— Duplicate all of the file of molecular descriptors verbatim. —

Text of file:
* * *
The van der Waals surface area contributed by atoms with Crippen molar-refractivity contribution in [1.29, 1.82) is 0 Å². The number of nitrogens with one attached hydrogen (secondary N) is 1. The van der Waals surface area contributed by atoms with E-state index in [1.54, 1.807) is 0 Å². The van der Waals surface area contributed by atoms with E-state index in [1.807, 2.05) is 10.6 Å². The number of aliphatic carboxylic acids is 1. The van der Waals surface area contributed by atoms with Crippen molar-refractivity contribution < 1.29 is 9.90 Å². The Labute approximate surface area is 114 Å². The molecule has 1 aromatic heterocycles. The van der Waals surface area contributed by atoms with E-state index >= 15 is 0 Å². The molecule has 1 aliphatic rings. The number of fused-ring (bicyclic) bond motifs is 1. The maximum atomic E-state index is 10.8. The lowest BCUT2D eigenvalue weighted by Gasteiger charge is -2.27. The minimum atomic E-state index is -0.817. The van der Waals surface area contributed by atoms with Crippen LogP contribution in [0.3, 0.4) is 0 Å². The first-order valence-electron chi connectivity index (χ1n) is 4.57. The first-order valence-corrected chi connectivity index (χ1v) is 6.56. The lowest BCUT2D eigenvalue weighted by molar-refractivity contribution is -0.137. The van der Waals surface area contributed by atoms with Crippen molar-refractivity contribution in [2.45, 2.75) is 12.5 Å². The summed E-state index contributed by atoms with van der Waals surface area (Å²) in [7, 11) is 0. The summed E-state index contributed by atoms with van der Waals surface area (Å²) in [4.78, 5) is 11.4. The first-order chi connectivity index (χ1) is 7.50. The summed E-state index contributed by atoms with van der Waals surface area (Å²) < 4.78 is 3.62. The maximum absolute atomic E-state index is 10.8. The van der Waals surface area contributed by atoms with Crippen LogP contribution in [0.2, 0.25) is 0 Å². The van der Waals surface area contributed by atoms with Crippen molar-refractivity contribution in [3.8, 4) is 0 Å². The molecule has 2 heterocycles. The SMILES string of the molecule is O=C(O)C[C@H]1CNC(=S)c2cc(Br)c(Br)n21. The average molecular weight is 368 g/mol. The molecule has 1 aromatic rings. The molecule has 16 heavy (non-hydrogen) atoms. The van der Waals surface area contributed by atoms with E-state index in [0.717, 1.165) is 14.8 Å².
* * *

The van der Waals surface area contributed by atoms with Crippen molar-refractivity contribution in [1.29, 1.82) is 0 Å². The number of nitrogens with one attached hydrogen (secondary N) is 1. The van der Waals surface area contributed by atoms with E-state index in [1.54, 1.807) is 0 Å². The van der Waals surface area contributed by atoms with E-state index in [1.807, 2.05) is 10.6 Å². The number of aliphatic carboxylic acids is 1. The van der Waals surface area contributed by atoms with Crippen molar-refractivity contribution < 1.29 is 9.90 Å². The Labute approximate surface area is 114 Å². The molecule has 1 aromatic heterocycles. The van der Waals surface area contributed by atoms with E-state index >= 15 is 0 Å². The molecule has 1 aliphatic rings. The number of fused-ring (bicyclic) bond motifs is 1. The maximum atomic E-state index is 10.8. The lowest BCUT2D eigenvalue weighted by Gasteiger charge is -2.27. The minimum atomic E-state index is -0.817. The van der Waals surface area contributed by atoms with Crippen LogP contribution in [0.3, 0.4) is 0 Å². The first-order valence-electron chi connectivity index (χ1n) is 4.57. The first-order valence-corrected chi connectivity index (χ1v) is 6.56. The lowest BCUT2D eigenvalue weighted by molar-refractivity contribution is -0.137. The van der Waals surface area contributed by atoms with Crippen molar-refractivity contribution in [2.45, 2.75) is 12.5 Å². The summed E-state index contributed by atoms with van der Waals surface area (Å²) in [7, 11) is 0. The summed E-state index contributed by atoms with van der Waals surface area (Å²) in [4.78, 5) is 11.4. The first-order chi connectivity index (χ1) is 7.50. The summed E-state index contributed by atoms with van der Waals surface area (Å²) < 4.78 is 3.62. The maximum absolute atomic E-state index is 10.8. The van der Waals surface area contributed by atoms with Crippen LogP contribution in [0.2, 0.25) is 0 Å². The van der Waals surface area contributed by atoms with Crippen molar-refractivity contribution in [3.8, 4) is 0 Å². The molecule has 2 heterocycles. The SMILES string of the molecule is O=C(O)C[C@H]1CNC(=S)c2cc(Br)c(Br)n21. The average molecular weight is 368 g/mol. The molecule has 1 aromatic rings. The molecule has 16 heavy (non-hydrogen) atoms. The van der Waals surface area contributed by atoms with E-state index in [0.717, 1.165) is 14.8 Å².